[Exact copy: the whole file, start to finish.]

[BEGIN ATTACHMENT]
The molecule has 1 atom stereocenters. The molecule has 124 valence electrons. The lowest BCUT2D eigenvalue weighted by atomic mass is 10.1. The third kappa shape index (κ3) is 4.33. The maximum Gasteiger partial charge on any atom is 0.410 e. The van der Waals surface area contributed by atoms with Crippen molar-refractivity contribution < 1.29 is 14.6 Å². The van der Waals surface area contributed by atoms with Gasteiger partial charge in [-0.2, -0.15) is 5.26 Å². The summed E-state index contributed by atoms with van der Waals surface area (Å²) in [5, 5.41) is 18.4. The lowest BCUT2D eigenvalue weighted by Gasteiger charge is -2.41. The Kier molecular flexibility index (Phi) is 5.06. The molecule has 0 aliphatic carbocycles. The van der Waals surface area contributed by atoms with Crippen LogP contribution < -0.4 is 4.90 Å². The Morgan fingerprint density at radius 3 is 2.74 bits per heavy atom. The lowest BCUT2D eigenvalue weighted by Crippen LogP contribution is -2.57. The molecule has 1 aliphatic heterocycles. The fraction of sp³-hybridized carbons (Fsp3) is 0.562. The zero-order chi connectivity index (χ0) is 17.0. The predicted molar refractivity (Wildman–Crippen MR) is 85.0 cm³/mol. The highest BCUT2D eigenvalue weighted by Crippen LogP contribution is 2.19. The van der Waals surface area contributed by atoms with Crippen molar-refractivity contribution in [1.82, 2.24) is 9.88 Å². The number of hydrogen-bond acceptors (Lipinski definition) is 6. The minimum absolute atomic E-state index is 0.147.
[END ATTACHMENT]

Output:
The molecule has 1 atom stereocenters. The molecule has 124 valence electrons. The lowest BCUT2D eigenvalue weighted by atomic mass is 10.1. The third kappa shape index (κ3) is 4.33. The maximum Gasteiger partial charge on any atom is 0.410 e. The van der Waals surface area contributed by atoms with Crippen molar-refractivity contribution < 1.29 is 14.6 Å². The van der Waals surface area contributed by atoms with Gasteiger partial charge in [-0.2, -0.15) is 5.26 Å². The summed E-state index contributed by atoms with van der Waals surface area (Å²) in [5, 5.41) is 18.4. The lowest BCUT2D eigenvalue weighted by Gasteiger charge is -2.41. The Kier molecular flexibility index (Phi) is 5.06. The molecule has 0 aliphatic carbocycles. The van der Waals surface area contributed by atoms with Crippen LogP contribution < -0.4 is 4.90 Å². The Morgan fingerprint density at radius 3 is 2.74 bits per heavy atom. The lowest BCUT2D eigenvalue weighted by Crippen LogP contribution is -2.57. The molecule has 1 aliphatic heterocycles. The fraction of sp³-hybridized carbons (Fsp3) is 0.562. The zero-order chi connectivity index (χ0) is 17.0. The predicted molar refractivity (Wildman–Crippen MR) is 85.0 cm³/mol. The highest BCUT2D eigenvalue weighted by Crippen LogP contribution is 2.19. The van der Waals surface area contributed by atoms with Crippen molar-refractivity contribution in [1.82, 2.24) is 9.88 Å². The number of hydrogen-bond acceptors (Lipinski definition) is 6. The minimum absolute atomic E-state index is 0.147.